If you do not see the pin and pad indicators marked out by the red boxes in Image 3 above, the product may be using another protocol (e.g. JTAG, SPI, I2C) for communication or there are just no pinouts available for that product. In such situations, you may need to refer to the MCU’s datasheet and use a logic analyser to analyse the signals. It gets complicated as you will require dexterity to solder onto the MCU’s tiny legs without touching other components.
After identifying potential UART points on the hardware board, the next step is to validate the functionalities of each pin or pad. This process is important as it allows us to communicate with the device later.
In a typical UART communication, you will often come across the following pins/pads:
- TX (Transmit) — The pin where serial data is transmitted out from the MCU
- RX (Receive) — The pin which accepts serial inputs to the MCU
- GND (Ground) — The reference point in an electrical circuit from which voltages are measured, a common return path for electrical circuits
- VCC (Voltage Common Collector) — The power input of a device (typically 3.3V or 5V)
The first test to perform is to identify the ground pin. Power off the device and set the multimeter to the continuity beeper as indicated by the red arrow in Image 4. Place the black probe on any metal or ground interface, and the red probe on any of the four pins. The grounded pin or pad will trigger a beep on the multimeter.
For the subsequent tests, set the multimeter to digital voltage 20 as shown in Image 5. Turn on the device, place the black probe on the ground pin identified earlier, and the red probe on either of the remaining three pins. The VCC, TX and RX pins will usually display the following characteristics:
- VCC — Constant 3.3V reading
- TX — Fluctuates around 3.3V
- RX — The lowest voltage compared to the rest
Do note that the readings for this test will be most accurate during the boot-up process.
At this point, if you are not observing similar characteristics as mentioned above, it is likely not a UART pinout.
Once you have identified the TX, RX, VCC and GND on your hardware, you can start soldering your jumper wires or your pin headers on the hardware board. If you are lucky, the pin headers could still be intact and attached on the UART, saving you the time and effort required to solder.
How to communicate with the device using the UART pinout?
With the USB to serial adapter and our soldered on UART pins/wires, all we have to do is connect the TX and RX as shown in Image 6. The TX on one of the UART devices must be linked to the RX on the other device and vice versa. Finally, connect the grounds from the two devices together.
The final step before communicating with the IoT device is to identify the baud rate used for communication. As mentioned, failure to identify the baud rate may result in gibberish data. A few methods to identify device baud rate are:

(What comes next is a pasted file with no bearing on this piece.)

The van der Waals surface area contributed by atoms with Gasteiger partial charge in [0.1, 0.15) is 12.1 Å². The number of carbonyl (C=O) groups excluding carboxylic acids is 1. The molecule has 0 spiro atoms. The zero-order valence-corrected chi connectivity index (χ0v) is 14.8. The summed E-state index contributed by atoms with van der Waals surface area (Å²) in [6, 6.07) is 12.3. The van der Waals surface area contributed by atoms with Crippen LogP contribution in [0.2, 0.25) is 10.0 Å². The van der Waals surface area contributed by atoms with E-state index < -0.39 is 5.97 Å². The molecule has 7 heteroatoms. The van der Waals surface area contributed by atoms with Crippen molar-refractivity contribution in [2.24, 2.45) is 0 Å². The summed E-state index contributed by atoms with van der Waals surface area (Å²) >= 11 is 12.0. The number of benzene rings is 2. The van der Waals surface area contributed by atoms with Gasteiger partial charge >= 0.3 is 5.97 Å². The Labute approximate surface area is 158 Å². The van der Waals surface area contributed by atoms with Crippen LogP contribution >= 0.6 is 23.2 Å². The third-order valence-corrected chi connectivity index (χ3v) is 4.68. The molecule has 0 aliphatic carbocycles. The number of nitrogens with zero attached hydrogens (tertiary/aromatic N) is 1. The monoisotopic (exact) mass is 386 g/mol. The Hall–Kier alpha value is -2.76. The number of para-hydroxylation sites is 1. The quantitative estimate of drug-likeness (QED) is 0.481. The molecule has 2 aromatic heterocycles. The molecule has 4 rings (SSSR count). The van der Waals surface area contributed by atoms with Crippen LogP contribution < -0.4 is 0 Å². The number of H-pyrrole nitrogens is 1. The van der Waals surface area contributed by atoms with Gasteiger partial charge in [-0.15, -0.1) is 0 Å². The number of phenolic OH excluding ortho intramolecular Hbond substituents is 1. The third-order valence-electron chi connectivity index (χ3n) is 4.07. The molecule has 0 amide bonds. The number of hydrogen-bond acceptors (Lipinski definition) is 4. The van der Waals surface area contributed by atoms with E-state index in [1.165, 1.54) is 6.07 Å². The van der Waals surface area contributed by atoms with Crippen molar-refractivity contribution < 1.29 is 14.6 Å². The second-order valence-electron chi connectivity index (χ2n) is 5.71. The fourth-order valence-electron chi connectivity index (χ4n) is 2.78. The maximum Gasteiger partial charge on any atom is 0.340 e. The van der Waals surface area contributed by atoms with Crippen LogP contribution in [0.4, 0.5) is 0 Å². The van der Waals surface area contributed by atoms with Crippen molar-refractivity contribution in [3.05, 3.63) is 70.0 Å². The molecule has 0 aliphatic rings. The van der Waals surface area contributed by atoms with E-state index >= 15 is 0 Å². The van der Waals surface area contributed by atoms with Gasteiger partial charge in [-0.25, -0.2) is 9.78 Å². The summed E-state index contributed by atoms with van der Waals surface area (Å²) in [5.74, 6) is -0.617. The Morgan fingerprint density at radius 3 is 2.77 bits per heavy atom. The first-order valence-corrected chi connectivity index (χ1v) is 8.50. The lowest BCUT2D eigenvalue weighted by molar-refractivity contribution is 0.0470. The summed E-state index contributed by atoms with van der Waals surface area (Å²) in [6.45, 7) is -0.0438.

1. Check the datasheet or search for online resources about the baud rate
2. Use a logic analyser to derive the baud rate
3. Manually attempt all the common and standard baud rate (e.g. 9600, 14400, 19200, 38400, 57600, 115200)
4. Use an open source python script titled baudrate.py to automatically determine the baud rate
I would suggest employing the quick and easy approach 4 — especially if you are new to hardware. Simply run the script and power up the device (which is connected to the TTL serial adapter). You should be able to see the output as shown in Image 8.
# python baudrate.py
Once the device baud rate has been identified (115200 in this case), we use PuTTY to start the communication and observe messages coming from the IoT device. To identify your serial line port number, open the device manager in windows and change the settings accordingly.
You should begin to see the IoT device’s boot up information. Once the boot up messages have appeared, press ‘enter’ to obtain root shell access! Different IoT devices require you to trigger specific keys during the boot up sequence to obtain a root shell. This information may also be found in the IoT device boot up message.
With root access to the device, an attacker could extract confidential information such as encryption keys, extract binaries for further analysis, identify service backdoors or even create backdoors on the device.
In this article, we have seen how hardware security can easily be overlooked. Enabling console access to users on commercial devices could potentially allow a malicious actor to identify flaws in the system. Furthermore, there could be implications for the entire IoT ecosystem. Thus, IoT developers should always ensure that the production units do not have console access or debug messages that are made available on the hardware device.
Click here for the second part of the series, which will touch on programming the ATTiny85 chip and using it to inject commands via the serial communication channels discussed earlier. This allows hardware implant attacks to be performed without the need to solder parts, making it easier and faster for such attacks to occur.